SliceMaster used to explore Alzheimers pathology

SliceMaster used to explore Alzheimers pathology

Alzheimers disease is the most common form of age-related dementia which, sadly, has no cure. It is therefore, crucial for researchers to reveal the underlying pathology of the disease. The symptoms primarily manifest as cognitive impairment; however Alzheimers is a physical disease which includes the development of plaque-link deposits in the brain.

There is considerable evidence to suggest that the plaque deposits (amyloid – Aβ assemblies) are the primary, harmful element causing impaired brain function; but the exact mechanism has not been revealed. A recent study published in Biochemistry used the popular approach of generating synthetic Aβ assemblies, to test the relevance of different factors (such as size and molecular weight) to the degree of synaptotoxicity.

The study, which was part of a collaboration between Boehringer Ingelheim Pharma GmbH and the University of Ulm, utilised a range of techniques to characterise size and molecular weight of the different Aβ assemblies. Their structural stability was then tested to determine the affect this had on neurotoxicity. Electrophysiological recordings were carried out using Scientifica's SliceMaster multi-slice recording system, and NPI electronics data acquisition systems, to record LTP and fEPSPs in different Aβ preparations. This helped the groups elucidate the relationship between differing soluble Aβ assemblies and the various mechanisms for affecting bioactivity.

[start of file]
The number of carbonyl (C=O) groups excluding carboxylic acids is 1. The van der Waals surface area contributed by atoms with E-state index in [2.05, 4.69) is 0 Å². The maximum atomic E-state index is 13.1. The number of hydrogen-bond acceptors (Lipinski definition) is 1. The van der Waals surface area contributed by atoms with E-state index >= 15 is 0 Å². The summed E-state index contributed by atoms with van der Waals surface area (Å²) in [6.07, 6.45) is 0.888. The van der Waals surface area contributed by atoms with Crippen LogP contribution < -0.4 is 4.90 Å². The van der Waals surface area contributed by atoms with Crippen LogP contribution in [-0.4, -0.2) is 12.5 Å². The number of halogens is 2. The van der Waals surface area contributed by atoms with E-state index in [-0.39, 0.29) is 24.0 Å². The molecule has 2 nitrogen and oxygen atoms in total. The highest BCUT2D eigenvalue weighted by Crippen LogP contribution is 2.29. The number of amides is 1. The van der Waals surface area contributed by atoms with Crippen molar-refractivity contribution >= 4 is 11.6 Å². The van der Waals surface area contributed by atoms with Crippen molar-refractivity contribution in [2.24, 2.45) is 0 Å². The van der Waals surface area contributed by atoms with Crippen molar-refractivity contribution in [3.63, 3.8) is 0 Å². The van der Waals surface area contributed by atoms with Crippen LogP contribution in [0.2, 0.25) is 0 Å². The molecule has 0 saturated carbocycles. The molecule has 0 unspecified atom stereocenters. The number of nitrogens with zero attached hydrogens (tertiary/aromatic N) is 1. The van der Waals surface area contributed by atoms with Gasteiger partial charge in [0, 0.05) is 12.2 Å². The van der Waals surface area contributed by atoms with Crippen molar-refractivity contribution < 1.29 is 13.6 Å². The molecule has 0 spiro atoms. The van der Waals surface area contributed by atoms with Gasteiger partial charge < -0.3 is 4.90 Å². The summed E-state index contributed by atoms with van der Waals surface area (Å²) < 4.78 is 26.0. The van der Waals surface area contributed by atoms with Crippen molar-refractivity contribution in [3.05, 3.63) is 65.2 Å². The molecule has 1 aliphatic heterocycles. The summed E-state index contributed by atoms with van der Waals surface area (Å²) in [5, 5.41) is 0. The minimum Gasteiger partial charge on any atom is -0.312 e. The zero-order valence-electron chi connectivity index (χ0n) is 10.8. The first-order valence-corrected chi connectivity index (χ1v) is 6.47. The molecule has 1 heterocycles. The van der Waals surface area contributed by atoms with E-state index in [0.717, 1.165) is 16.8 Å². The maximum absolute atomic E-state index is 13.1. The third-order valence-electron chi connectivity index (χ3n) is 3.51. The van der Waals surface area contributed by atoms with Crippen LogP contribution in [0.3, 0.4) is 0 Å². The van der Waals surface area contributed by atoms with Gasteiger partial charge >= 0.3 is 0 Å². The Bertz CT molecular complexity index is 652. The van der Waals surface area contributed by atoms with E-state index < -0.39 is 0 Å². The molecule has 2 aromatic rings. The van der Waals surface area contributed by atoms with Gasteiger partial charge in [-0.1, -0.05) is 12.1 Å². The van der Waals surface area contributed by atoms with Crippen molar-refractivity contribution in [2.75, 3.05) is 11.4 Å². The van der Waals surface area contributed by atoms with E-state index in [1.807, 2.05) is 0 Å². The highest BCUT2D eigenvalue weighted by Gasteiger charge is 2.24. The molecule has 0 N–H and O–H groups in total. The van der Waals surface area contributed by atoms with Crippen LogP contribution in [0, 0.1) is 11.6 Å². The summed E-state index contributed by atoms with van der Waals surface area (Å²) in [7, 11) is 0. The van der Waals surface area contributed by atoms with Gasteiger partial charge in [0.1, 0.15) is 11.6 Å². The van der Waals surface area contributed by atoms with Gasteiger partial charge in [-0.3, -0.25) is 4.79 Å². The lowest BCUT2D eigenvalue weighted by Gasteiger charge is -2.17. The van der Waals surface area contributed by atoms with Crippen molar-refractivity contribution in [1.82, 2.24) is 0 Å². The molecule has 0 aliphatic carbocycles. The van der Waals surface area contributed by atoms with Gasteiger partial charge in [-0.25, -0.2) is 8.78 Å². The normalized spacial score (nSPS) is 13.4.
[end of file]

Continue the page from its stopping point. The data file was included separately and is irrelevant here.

The team of researchers were able to reveal that different types of soluble Aβ aggregates (Globular and Protofibrillar) impaired neurotransmission by different mechanisms.

Globular and Protofibrillar Aβ Aggregates Impair Neurotransmission by Different Mechanisms

Jens Moreth, Katja S. Kroker, Daniel Schwanzer, Cathrin Schnack, ChristineA. F von Arnim, Bastian Hengerer, Holger Rosenbrock and Lothar Kissmaul
Biochemistry, 2013, 52 (8), pp 1466–1476
DOI: 10.1021/bi3016444
Publication Date (Web): February 1, 2013

Full paper here

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